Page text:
Geostatistical Event-based Objectmodel Predicted from Analogue Reservoir Deposits

GEOPARD is a knowledge-buildling project for industry funded by the Research Council of Norway under the PETROMAKS2 program together with industry partners Equinor Energy AS, AkerBP ASA and Winthershall Dea Norge, with special focus on improved reservoir understanding and management. Our academic partners are Professor Jo Eidsvik at Department at Mathematical Sciences at NTNU, Associate Professor Christian Haug Eide at Department of Earth Science at University of Bergen and Professor John Howell at University of Aberdeen.

The main goal of this project is to create numerical 3D models of the subsurface that integrate geological rules into the statistical modelling algorithm, and thereby

1) produce geologically meaningful model predictions,

2) allow efficient testing of different geological scenarios to improve understanding of subsurface architecture, and

3) increase the value of reservoir data and analogue field data. Improved understanding of the overall architecture in the subsurface allows for more reliable predictions of the fluid flow, and can therefore lead to optimized drainage strategies and increased recovery.

The GEOPARD project is about bringing more geological realism into the statistical framework used to generate 3D models of geology. We want to make the models easier to use and open up for direct use of data that is often overlooked. The GEOPARD project aims to formulate geological rules in a statistical framework. This mimics the geological processes by describing the geometries and distribution of the rocks, without going into the details of the physical equations. By keeping everything within a statistical framework, we can use existing algorithms for handling data conditioning and will thus be able to identify those possible reservoirs that honour both the geological concept and the observed data.

New models with more geological realism make sure that we can estimate values that will be used in the models directly from geological outcrop data already available in large databases. This will make the models easier to use, while also being aligned with both geological principles and reservoir observations.

To succeed in this interdisciplinary project, we have joined the forces of experts within the fields of geoscience, statistics, and software development, whom together with industry professionals form a resourceful team embarking on this research project to integrate geology and statistics. The project is funding one PhD in statistics at NTNU and one PostDoc in geology at University of Bergen.


GEOPARD is motivated by the need for more geological realism when translating from the geological conceptual model into a statistical modelling framework.

To achieve accurate reservoir predictions, the industry is in need of a facies model that can:

  • Reproduce geological conceptual models consistent with reservoir observations.
  • Quantify uncertainties and integrate data from a wide range of sources.
  • Run as part of a reservoir simulation workflow.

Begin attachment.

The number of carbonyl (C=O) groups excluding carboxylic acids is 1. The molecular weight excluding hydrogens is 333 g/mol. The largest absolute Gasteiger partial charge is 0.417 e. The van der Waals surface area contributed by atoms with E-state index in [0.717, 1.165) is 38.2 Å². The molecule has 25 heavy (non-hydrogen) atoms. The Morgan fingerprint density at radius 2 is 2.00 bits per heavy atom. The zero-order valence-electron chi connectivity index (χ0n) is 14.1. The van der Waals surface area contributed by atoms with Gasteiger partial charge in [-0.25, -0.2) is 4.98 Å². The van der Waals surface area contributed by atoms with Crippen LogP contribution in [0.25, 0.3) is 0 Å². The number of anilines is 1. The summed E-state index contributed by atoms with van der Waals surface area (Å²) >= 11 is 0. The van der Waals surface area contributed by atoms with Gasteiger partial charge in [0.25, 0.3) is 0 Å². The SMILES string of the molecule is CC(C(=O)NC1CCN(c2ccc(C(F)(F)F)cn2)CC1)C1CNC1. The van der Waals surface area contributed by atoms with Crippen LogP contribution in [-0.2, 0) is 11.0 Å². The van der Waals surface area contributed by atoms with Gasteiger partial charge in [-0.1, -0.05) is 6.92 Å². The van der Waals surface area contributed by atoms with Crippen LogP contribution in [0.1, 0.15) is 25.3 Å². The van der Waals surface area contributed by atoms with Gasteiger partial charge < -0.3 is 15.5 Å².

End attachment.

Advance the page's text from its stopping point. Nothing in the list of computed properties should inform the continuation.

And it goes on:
Based on these needs, our primary project objective is to develop a new facies modelling algorithm conditioning to both geological rules and reservoir data. To achieve this, our secondary research objectives are to (a) define a set of geological rules, that (b) can be formulated in a Bayesian statistical framework, where (c) input parameters can be estimated from geological analogues, and (d) implement this algorithm balancing geological realism and statistical consistency.

Bayesian statistics is a proven theoretical framework for handling uncertainty and integrating data from different sources in a logically consistent and theoretically justified way. Geological knowledge gives us rules that help us describe realistic facies relationships. Geological rules can be for example the stacking pattern of shallow marine parasequences, accretion directions of fluvial channels, or density of sand packages in deep marine deposits. GEOPARD is about tying these scientific domains together to meet the industry demands.

The research questions:

  • Q1: What geological rules represent depositional environments?
  • Q2: How to specify geological rules in a Bayesian statistical framework?
  • Q3: Which input parameters can be estimated from geological analogues?
  • Q4: How to implement data conditioning algorithms in a rule-based facies model?


Q1 - What geological rules represent the depositional environments?

The main goal of this work package is to extract general rules for a range of common depositional environments based on synthesizing database information, existing literature and targeted field work.  Success in this work package will be to provide a set of rules that result in the generation of geologically realistic 3D facies models.

Primary research tasks in this work package will be:

  • Extract statistics from outcrops and analogue data.
  • Define rules that are generally applicable, while still covering key elements.
  • Formulate geological rules compatible with a mathematical formulation.


Obtaining geologically realistic output requires carefully designed rules for how events relate to each other. A rule may be absolute (“every object must have a non-negative thickness”) or approximate, expressing a frequently occurring pattern (“sediment tends to be deposited preferentially in local topographic lows”). We need a set of rules that allows smart choices of shape, size, orientation and other properties of the next event given all available information, including previously generated events as well as observations.

Output from this work package will be useful for all the other work packages. The rules will be used in the Bayesian model specification (Q2), they guide which parameters should be extracted from analogue data (Q3), and can help the design of the prior model specification (Q4). Since the development in Q4 requires generating conditional facies realisations reasonably fast, we will have to find the appropriate balance between rules that are geologically desirable versus rules that are computationally manageable.


Q2 - How can we specify geological rules in a Bayesian statistical framework?